Reggie traveled to the University of Queensland in Brisbane, Australia where he was able to meet with international CZO collaborators Dr. Talitha Santini and Dr. Joshua Larsen, both professors in the School of Geography, Planning and Environmental Management. This collaboration came about when Dr. Santini and Dr. Larsen met Reggie’s advisor, Dr. Alejandro Flores, during the CZO All-Hands Meeting in Fall of 2015. He visited each of the labs of each of these professors, as well as to many of the other facilities at the wonderful University of Queensland campus. Reggie’s research involves soil carbon dynamics of the Reynold’s Creek CZO and he had set out to perform simulation modeling and data analysis to compare and contrast soil carbon storage and fate in the vastly different environment of Australia. Reggie also became a part of Dr. Larsen's project involving global soil respiration rate analysis and the sensitivity of this parameter to global climate change. Reggie was able to analyze soils data from not only Idaho or Australia, but from all over the world, to get a more encompassing look at the importance of carbon stored in the ground. Reggie will continue to collaborate with Dr. Larsen and Dr. Santini in this ongoing project.
Adam Wymore is a post-doctoral researcher at the University of New Hampshire and is associated with the Luquillo Critical Zone Observatory. Adam is an aquatic biogeochemist and his research focuses on the cycling of dissolved organic matter and nutrients (e.g. nitrogen) in streams.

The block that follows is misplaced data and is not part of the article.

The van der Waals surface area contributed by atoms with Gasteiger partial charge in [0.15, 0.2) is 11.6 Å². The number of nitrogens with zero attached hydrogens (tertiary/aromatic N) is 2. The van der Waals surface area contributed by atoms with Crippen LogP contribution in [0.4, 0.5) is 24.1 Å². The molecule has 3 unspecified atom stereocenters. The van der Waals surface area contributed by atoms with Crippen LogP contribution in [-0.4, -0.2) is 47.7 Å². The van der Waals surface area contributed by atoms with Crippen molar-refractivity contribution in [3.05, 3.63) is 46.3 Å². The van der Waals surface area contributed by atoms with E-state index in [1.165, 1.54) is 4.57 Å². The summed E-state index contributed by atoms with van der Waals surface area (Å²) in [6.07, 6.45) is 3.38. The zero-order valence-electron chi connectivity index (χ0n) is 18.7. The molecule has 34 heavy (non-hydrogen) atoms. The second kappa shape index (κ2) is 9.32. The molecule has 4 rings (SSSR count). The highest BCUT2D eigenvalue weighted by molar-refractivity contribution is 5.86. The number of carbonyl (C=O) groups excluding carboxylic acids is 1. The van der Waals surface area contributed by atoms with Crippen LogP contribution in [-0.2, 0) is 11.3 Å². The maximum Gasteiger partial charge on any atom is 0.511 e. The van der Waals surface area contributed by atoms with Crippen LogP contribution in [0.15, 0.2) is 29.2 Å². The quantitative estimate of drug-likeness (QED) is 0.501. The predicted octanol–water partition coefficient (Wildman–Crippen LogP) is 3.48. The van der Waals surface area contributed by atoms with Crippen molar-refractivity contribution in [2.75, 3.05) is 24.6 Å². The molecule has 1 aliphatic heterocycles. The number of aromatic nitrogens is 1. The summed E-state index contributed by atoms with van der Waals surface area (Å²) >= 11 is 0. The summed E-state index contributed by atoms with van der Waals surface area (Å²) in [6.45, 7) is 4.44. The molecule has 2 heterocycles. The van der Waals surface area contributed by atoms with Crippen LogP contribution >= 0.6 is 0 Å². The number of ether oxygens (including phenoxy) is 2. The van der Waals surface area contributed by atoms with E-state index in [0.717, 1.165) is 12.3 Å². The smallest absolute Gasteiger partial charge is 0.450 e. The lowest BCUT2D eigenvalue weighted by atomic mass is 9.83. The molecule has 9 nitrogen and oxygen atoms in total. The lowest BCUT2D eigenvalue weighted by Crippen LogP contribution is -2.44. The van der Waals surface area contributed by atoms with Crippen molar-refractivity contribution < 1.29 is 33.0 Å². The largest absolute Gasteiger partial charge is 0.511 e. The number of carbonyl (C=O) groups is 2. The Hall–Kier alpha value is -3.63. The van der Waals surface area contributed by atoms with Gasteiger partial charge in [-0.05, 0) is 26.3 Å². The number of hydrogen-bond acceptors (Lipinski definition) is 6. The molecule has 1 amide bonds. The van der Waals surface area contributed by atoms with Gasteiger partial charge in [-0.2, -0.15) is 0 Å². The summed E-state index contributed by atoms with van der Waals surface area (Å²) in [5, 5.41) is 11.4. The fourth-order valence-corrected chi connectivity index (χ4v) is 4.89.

Adam was able to visit the Slavkov Forest CZO in the Czech Republic twice to perform experimental field work. The over-arching objective of this research is to examine the effects of experimental nitrate (NO3-) additions on concentrations of dissolved organic matter (DOM) and specifically dissolved organic nitrogen (DON). Adam uses the natural gradients provided by the Luquillo CZO and the Slavkov Forest CZO (i.e. lithology, vegetation, climate, dissolved organic carbon concentration) to better understand the role of DON as an energy or nutrient source within global ecosystems. Results indicate that in aseasonal tropical streams (i.e. Luquillo) DON primarily serves as an energy source likely due to low concentrations of dissolved organic carbon associated with these streams. In contrast, DON appears to serve as both an energy source and nutrient source in the Czech streams due to seasonal changes within the dissolved organic matter pool. Collectively these results, in addition to other experiments (e.g. New England; Wymore et al. 2015), indicate that DON is a highly bioreactive form of dissolved organic matter and its role within ecosystems can vary across Critical Zone gradients, seasons, and biomes.
Seven U.S. CZ science graduate students received funding to attend the inaugural Worldwide Universities Network (WUN) Soil Science and Climate Change summer school at the University of Western Australia (UWA). The summer school ran from January 29 til February 13, 2015 and included 3 days at UWA, a four-day “Critical Zone Soil Science and Climate Change” workshop and retreat at the UWA Future Farm, and a five-day facilitated writing retreat at the Albany campus of UWA.
The following students were awarded funds:
Maya Almarazy (Brown University)
Melissa Foster (UC-Boulder)
Alice Hill (UC-Boulder)
David Huber (Idaho State)
Elizabeth King (Oregon State)
Rebecca Lybrand (University of Arizona)
Kyungjin Min (University of Kansas)
For more info:
WUN Summer School at UWA: